of German parentage. In 1846 they marched with our vic- 
torious armies into Mexico. 

The muster rolls of the civil war contain the names of a 
mighty army of German extraction. About one hundred 
and eighty-seven thousand offered their services to their 
country in the field, and many of them gave the last full 
measure of their devotion in support of the cause of the 
Union in every heroic charge from Bull Run to Appomattox. 

When the war with Spain came, there were no more 
stalwart supporters of the Government than our German 
fellovz-citizens. They knew that the issues of the war were 
not party issues. They knew that the President had sought, 
by every means consistent with the national honor, to effect 
a peaceful settlement of the troubles in Cuba, and when noth- 
ing was left but war, they offered their services. All of their 
hopes, all of their prayers were for the triumph of our arms. 



As one of the results of the war, our flag was carried into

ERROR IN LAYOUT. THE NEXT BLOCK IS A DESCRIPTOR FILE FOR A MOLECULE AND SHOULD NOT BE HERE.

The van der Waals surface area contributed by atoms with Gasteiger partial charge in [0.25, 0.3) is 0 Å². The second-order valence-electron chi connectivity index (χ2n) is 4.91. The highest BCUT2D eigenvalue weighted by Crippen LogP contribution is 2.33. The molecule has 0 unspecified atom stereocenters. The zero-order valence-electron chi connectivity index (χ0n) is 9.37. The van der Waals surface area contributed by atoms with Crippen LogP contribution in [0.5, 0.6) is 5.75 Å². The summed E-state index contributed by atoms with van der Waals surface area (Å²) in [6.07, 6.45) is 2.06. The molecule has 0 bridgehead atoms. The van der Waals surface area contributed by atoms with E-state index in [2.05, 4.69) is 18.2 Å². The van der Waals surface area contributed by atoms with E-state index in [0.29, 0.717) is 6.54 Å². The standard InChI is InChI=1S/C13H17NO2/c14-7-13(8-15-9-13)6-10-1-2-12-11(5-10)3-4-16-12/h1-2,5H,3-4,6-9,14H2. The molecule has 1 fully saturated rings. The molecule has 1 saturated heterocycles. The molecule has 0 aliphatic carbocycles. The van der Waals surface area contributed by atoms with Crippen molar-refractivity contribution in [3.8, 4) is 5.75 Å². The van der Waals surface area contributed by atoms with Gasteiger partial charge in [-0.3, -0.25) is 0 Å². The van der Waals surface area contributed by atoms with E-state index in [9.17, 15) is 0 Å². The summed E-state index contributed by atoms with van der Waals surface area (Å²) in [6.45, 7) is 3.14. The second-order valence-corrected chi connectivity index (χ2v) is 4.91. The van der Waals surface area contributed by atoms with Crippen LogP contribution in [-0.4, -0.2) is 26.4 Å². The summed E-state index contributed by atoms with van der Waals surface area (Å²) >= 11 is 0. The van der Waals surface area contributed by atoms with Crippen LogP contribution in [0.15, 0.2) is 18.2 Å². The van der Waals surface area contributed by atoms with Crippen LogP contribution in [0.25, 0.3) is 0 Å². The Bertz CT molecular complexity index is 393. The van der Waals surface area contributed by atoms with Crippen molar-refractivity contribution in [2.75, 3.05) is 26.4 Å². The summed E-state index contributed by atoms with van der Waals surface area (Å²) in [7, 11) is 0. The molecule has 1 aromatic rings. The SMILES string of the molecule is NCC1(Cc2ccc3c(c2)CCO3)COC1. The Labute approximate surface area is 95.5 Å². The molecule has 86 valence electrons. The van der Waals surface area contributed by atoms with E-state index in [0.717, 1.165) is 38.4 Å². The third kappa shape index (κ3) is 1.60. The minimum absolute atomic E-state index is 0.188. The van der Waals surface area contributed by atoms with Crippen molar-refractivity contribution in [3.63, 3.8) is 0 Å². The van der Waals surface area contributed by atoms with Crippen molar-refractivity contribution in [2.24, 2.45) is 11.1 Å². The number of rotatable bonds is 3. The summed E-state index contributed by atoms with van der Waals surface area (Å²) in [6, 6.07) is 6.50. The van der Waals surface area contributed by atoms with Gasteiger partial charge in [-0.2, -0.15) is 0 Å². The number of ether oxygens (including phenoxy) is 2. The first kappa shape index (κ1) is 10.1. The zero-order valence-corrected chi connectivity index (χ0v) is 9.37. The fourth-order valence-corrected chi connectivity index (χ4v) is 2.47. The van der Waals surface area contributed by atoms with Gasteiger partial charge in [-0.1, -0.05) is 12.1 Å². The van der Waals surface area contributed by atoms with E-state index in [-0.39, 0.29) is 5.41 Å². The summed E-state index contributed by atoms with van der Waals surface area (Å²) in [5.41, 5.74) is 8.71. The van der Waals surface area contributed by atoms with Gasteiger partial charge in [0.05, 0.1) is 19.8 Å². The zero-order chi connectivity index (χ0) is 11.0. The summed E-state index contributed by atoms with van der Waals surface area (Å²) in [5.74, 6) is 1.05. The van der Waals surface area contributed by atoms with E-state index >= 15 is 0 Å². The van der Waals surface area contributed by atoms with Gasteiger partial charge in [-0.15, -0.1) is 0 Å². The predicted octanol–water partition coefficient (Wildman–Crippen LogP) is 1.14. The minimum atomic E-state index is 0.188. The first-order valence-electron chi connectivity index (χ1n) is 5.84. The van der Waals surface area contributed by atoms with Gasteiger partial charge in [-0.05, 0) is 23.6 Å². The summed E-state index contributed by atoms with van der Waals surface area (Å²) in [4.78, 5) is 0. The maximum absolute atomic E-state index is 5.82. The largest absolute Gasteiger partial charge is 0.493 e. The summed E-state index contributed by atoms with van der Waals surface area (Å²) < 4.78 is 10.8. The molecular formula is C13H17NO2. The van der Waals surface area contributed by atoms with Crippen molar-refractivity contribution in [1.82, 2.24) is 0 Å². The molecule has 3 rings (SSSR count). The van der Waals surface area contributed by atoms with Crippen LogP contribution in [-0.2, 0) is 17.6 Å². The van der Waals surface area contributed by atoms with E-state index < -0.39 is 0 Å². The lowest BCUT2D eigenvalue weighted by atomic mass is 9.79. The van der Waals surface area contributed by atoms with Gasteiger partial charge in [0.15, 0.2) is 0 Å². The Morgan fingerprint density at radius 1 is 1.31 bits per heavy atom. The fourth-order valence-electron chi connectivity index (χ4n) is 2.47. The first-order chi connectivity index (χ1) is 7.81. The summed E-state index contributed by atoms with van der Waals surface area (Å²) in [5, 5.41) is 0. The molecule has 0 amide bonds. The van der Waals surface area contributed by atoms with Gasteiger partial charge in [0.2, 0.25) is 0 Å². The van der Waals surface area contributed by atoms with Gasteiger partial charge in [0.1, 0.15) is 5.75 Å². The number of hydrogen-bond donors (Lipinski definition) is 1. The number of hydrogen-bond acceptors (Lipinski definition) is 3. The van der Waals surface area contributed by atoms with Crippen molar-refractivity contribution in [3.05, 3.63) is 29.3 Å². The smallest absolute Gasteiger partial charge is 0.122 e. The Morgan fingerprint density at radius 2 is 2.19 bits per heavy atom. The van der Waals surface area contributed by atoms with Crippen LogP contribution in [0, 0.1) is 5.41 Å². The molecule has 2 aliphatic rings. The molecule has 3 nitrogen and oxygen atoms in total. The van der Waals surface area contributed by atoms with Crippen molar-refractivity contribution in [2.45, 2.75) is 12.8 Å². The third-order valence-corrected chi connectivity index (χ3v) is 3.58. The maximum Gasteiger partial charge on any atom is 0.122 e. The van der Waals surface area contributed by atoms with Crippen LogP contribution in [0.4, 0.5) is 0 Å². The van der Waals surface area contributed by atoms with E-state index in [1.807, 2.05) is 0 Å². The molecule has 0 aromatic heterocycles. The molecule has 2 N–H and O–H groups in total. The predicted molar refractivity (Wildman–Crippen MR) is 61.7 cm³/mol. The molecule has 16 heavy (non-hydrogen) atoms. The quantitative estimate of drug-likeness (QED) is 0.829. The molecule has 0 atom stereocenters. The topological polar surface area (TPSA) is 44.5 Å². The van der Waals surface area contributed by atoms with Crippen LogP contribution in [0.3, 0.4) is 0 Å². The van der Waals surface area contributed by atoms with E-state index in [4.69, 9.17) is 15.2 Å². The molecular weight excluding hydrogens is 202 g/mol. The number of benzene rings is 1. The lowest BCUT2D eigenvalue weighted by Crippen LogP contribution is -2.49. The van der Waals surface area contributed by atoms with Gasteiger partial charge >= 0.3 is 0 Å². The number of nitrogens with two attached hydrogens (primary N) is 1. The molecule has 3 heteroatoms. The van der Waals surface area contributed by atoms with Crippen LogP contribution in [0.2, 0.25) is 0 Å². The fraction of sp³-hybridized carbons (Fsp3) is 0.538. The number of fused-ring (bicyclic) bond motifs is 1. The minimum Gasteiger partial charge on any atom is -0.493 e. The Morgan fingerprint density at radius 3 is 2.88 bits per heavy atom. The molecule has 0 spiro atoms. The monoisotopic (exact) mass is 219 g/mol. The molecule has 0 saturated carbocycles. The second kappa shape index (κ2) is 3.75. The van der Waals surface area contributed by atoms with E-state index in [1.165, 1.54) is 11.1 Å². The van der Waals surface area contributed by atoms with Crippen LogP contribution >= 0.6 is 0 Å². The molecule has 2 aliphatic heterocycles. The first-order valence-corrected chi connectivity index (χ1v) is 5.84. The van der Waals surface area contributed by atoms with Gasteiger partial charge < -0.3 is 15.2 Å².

the Philippines. It went upon no mission of vengeance 
against the Filipinos. It v/ent to overthrow Spanish au- 
thority, which had been maintained for upward of three 
hundred years. Our flag went as the symbol of the power 
and authority of the Government. It is there lawfully in 
pursuance of the cession of the treaty of peace. The treaty 
of peace was ratified by the Senate of the United States, after 
full debate, after deliberate consideration, and by virtue of 
its ratification and exchange the possession of the islands 
passed to the jurisdiction of the United States. 

While the treaty of peace was under consideration, and 
before its ratification, Aguinaldo and his deluded followers 
fired upon our soldiers, and undertook to drive them from 
the islands. They fired upon the flag, which meant to them 
deliverance from Spanish tyranny, all of which was in direct 
and positive rebellion against the authority of the Govern- 
ment. No course, therefore, was left open to the President 
but to subdue the rebellion and compel recognition of the 
authority and jurisdiction of the United States. This pre- 
sents no party question. It is a question that is far above and 
beyond party. It is purely and simply a question as to 
whether or not the United States shall maintain its right and 
supremacy in the territory which has been lawfully com- 
mitted to its authority and keeping.